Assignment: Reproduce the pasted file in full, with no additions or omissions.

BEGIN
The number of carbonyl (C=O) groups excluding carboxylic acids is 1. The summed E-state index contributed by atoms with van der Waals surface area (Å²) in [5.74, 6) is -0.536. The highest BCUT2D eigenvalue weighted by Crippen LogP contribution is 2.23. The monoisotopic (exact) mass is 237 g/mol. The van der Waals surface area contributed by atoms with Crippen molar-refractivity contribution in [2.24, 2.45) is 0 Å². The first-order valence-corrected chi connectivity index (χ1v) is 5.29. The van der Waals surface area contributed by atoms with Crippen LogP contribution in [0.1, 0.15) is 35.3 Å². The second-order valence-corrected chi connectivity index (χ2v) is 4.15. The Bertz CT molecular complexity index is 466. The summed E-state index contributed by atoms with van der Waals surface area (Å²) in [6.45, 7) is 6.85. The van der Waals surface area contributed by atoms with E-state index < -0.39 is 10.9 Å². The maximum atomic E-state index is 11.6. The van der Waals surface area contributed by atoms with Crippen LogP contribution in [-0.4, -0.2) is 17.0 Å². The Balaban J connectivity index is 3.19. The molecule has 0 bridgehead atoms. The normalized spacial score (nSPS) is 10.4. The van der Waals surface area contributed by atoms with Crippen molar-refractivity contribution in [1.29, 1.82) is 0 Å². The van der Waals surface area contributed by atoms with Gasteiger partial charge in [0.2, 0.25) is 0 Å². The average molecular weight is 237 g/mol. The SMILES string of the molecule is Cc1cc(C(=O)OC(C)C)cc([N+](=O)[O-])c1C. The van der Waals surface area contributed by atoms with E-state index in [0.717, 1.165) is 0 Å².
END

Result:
The number of carbonyl (C=O) groups excluding carboxylic acids is 1. The summed E-state index contributed by atoms with van der Waals surface area (Å²) in [5.74, 6) is -0.536. The highest BCUT2D eigenvalue weighted by Crippen LogP contribution is 2.23. The monoisotopic (exact) mass is 237 g/mol. The van der Waals surface area contributed by atoms with Crippen molar-refractivity contribution in [2.24, 2.45) is 0 Å². The first-order valence-corrected chi connectivity index (χ1v) is 5.29. The van der Waals surface area contributed by atoms with Crippen LogP contribution in [0.1, 0.15) is 35.3 Å². The second-order valence-corrected chi connectivity index (χ2v) is 4.15. The Bertz CT molecular complexity index is 466. The summed E-state index contributed by atoms with van der Waals surface area (Å²) in [6.45, 7) is 6.85. The van der Waals surface area contributed by atoms with E-state index < -0.39 is 10.9 Å². The maximum atomic E-state index is 11.6. The van der Waals surface area contributed by atoms with Crippen LogP contribution in [-0.4, -0.2) is 17.0 Å². The Balaban J connectivity index is 3.19. The molecule has 0 bridgehead atoms. The normalized spacial score (nSPS) is 10.4. The van der Waals surface area contributed by atoms with Crippen molar-refractivity contribution in [1.29, 1.82) is 0 Å². The van der Waals surface area contributed by atoms with Gasteiger partial charge in [0.2, 0.25) is 0 Å². The average molecular weight is 237 g/mol. The SMILES string of the molecule is Cc1cc(C(=O)OC(C)C)cc([N+](=O)[O-])c1C. The van der Waals surface area contributed by atoms with E-state index in [0.717, 1.165) is 0 Å².